Myanmar Strongly Denies UN Accusation of Genocide Against Rohingya

Myanmar Says It’s A False Allegation

The Myanmar government has rejected the recent UN report accusing Myanmar’s army of committing genocide against the Rohingya minorities.

The UN report outlined what they said was conclusive evidence the country’s military, known as Tatmadaw committed atrocities that “undoubtedly amount to the gravest crimes under international law.”

However, these reports have been denied by the Myanmar authorities describing them as “false allegations.”

On Wednesday, Myanmar spokesperson Zaw Htay denied those accusations and claimed instead that the country observes a “zero tolerance for human rights violations.”

Our stance is clear and I want to say sharply that we don’t accept any resolutions conducted by the Human Rights Council,” he said, as quoted in Myanmar state media.

The Rohingya is an ethnic group that has faced persecution, discrimination and violence in Burma.

The Damning UN Report

The report, released Monday by a U.N. Fact-Finding Mission revealed the grave mass extermination and killings of Rohingya in Rakhine, Kachin and Shan state, perpetrated allegedly by the country’s military.

Evidence was gathered by UN investigators through interviews of 875 witnesses. They found that the military were “killing indiscriminately, gang-raping women, assaulting children and burning entire villages” in Rakhine, home to the Muslim Rohingya, and in Shan and Kachin.

In addition, they found that the Tatmadaw also carried out murders, imprisonments, enforced disappearances, torture, rapes and used sexual slavery and other forms of sexual violence, persecution and enslavement. All of these are considered crimes against humanity.

The campaign of violence against the Rohingya began a year ago. An estimated 25,000 people have been killed and 700,000 have fled over the border to Bangladesh.

Rohingya women
The Rohingya are a stateless Muslim minority in Myanmar’s Rakhine state thought to number about 1 million people.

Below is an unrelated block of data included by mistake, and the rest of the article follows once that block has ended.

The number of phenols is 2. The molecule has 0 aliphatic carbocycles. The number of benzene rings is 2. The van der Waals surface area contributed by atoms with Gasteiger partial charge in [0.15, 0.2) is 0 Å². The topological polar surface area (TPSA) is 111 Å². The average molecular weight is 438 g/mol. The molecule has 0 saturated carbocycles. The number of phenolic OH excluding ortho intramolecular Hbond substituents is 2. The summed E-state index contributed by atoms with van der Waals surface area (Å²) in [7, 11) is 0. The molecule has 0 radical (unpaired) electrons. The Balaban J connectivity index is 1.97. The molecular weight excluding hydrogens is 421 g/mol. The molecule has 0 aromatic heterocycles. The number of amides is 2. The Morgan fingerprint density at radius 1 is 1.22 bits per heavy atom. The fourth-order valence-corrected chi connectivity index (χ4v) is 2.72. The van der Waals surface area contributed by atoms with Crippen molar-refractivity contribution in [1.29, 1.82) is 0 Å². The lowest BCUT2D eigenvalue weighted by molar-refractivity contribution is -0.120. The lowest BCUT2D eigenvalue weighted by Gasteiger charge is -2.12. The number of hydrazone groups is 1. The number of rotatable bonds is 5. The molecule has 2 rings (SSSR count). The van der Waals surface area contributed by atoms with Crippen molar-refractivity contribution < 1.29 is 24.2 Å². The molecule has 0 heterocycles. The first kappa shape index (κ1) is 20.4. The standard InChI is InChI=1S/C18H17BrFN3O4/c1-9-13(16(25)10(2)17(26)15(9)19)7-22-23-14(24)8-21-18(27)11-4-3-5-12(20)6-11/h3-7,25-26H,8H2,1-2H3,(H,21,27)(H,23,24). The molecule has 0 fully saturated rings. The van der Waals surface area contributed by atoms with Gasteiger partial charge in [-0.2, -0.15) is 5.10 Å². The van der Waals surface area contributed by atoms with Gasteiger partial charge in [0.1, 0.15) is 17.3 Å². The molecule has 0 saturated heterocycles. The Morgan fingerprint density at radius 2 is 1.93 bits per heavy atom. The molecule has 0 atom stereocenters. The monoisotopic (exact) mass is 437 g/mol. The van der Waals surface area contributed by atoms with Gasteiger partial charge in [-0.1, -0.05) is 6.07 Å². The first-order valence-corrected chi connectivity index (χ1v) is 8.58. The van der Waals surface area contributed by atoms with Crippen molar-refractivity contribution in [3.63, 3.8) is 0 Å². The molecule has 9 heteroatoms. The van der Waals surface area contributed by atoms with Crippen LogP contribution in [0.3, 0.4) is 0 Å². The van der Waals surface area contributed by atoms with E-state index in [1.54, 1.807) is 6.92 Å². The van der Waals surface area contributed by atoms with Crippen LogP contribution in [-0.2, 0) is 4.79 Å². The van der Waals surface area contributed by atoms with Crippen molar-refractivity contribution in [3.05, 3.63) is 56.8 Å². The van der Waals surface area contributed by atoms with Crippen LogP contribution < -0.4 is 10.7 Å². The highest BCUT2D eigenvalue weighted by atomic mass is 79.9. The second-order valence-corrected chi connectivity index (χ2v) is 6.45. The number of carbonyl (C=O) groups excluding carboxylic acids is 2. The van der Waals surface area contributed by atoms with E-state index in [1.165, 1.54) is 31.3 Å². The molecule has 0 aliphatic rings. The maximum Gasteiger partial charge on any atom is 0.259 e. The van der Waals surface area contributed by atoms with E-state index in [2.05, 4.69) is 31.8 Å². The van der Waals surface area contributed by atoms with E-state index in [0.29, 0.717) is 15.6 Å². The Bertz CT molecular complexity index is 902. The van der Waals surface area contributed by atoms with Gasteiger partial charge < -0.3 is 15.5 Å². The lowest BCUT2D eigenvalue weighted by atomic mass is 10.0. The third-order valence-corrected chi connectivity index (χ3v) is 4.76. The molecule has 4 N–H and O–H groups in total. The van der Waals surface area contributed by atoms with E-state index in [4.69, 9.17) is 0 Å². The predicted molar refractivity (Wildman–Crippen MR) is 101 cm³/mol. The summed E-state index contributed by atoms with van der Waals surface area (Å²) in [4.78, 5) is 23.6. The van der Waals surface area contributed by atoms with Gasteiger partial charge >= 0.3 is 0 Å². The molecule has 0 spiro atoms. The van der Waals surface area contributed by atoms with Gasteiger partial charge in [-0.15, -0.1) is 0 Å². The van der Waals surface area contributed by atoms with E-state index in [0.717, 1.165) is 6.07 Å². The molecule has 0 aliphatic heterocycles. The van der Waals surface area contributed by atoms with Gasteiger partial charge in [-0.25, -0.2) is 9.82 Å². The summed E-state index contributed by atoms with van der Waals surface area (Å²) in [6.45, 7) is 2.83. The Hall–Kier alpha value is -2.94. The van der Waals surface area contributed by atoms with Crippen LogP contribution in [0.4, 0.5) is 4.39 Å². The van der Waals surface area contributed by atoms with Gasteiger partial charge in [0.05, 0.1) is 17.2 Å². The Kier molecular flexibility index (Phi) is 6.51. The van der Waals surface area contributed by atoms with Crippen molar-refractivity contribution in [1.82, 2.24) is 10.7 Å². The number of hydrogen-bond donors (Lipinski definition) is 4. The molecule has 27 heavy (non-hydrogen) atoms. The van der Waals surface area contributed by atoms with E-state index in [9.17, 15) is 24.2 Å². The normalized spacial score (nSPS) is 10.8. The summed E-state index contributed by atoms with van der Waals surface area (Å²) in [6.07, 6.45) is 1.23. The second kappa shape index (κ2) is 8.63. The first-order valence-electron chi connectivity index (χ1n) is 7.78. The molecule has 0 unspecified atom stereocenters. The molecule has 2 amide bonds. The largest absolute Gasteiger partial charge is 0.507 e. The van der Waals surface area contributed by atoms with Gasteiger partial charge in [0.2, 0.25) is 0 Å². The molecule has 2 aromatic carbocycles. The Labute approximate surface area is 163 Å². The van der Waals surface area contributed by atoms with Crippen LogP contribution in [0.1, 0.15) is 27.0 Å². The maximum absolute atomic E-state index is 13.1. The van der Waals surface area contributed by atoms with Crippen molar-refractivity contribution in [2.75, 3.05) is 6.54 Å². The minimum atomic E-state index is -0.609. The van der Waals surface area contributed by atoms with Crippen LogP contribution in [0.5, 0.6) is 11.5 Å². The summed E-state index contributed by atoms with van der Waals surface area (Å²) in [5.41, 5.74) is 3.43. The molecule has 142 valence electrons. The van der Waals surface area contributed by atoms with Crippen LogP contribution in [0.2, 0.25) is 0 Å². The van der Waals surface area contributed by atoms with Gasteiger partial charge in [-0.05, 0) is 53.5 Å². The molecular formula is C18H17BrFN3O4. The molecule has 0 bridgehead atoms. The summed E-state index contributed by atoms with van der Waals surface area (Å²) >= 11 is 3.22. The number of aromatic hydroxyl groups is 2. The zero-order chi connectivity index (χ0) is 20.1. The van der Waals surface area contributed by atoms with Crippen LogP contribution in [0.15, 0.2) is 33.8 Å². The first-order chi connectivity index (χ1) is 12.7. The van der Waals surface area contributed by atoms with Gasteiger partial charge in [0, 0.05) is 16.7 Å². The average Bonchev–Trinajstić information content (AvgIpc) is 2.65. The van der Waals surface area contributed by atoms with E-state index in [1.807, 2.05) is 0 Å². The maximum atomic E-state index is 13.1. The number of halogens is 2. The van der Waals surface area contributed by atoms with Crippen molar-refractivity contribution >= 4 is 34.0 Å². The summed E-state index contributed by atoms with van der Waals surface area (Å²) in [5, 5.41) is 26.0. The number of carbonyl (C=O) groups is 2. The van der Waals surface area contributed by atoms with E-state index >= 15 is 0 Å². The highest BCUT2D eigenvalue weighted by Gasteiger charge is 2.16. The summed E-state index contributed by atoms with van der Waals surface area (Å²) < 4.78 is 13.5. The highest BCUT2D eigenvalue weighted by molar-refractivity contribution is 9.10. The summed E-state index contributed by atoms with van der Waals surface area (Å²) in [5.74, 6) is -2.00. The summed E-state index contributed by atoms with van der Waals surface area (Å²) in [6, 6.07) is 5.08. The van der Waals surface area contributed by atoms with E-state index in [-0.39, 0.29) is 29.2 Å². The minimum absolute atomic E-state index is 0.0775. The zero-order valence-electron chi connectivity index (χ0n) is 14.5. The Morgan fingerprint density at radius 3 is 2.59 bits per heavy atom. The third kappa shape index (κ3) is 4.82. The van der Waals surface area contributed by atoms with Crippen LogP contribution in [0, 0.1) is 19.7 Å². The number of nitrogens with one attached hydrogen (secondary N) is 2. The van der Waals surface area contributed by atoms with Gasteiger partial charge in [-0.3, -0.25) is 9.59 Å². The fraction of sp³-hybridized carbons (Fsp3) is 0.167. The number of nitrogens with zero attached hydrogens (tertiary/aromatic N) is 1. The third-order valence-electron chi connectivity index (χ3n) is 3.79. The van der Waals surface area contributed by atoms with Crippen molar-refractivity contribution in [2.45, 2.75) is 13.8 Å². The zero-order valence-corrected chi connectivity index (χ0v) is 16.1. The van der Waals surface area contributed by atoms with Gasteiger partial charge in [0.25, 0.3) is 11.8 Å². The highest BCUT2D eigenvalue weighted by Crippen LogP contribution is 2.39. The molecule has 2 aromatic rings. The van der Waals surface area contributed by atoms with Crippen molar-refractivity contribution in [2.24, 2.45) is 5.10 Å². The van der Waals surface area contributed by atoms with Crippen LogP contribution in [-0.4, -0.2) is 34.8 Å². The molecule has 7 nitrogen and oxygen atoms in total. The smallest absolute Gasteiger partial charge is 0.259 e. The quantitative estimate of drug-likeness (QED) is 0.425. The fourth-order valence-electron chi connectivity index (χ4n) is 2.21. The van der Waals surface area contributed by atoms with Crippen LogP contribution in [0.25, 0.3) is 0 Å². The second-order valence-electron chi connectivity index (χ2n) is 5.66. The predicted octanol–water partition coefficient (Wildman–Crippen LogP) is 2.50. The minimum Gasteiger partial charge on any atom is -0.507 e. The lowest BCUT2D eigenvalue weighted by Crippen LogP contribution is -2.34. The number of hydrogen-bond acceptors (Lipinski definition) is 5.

2017 Violence

The violence in Myanmar in September 2017 caused displacement of thousands of Rohingya, forcing them to evacuate to Bangladesh. The violence that erupted in Myanmar last year has also resulted in the death of at least 6,700 Rohingya.

Myanmar’s government blamed Arakan Rohingya Salvation Army (ARSA), an insurgent group in the Rohingya-majority areas in the South Asian nation, for coordinated violent attacks against its security posts, triggering retaliation from the government.

The violence escalated as more than 2,600 houses were burned down, causing Rohinga to leave their homes and seek refuge in the neighboring country.

The United Nations condemned the ongoing violence against the Rohingya inside Myanmar, described by Human Rights Chief Zeid Raad al-Huseein as “textbook ethnic cleansing.”

However, Myanmar has repeatedly denied claims it is working deliberately to wipe out the Rohingya, saying they are carrying out counter attacks against “brutal acts of terrorism.”

Who Are The Rohingya?

The Rohingya are the Muslim minority in Myanmar. They are regarded as illegal immigrants. The previous US administration called them one of the most persecuted minorities in the world.

Some Rohingya have been denied citizenship, making them stateless. For many decades, they have been persecuted and discriminated against.

Myanmar is a dominantly Buddhist nation of 60 million people and Northern Rakhine is home to 80 percent of the country’s 1 million outcast Muslim Rohingya population.

Mina Fabulous

Mina Fabulous follows the news, especially what is going on in the US State Department. Mina turns State Department waffle into plain English. Mina Fabulous is the pen name of Carmen Avalino, the NewsBlaze production editor. When she isn’t preparing stories for NewsBlaze writers, she writes stories, but to separate her editing and writing identities, she uses the name given by her family and friends.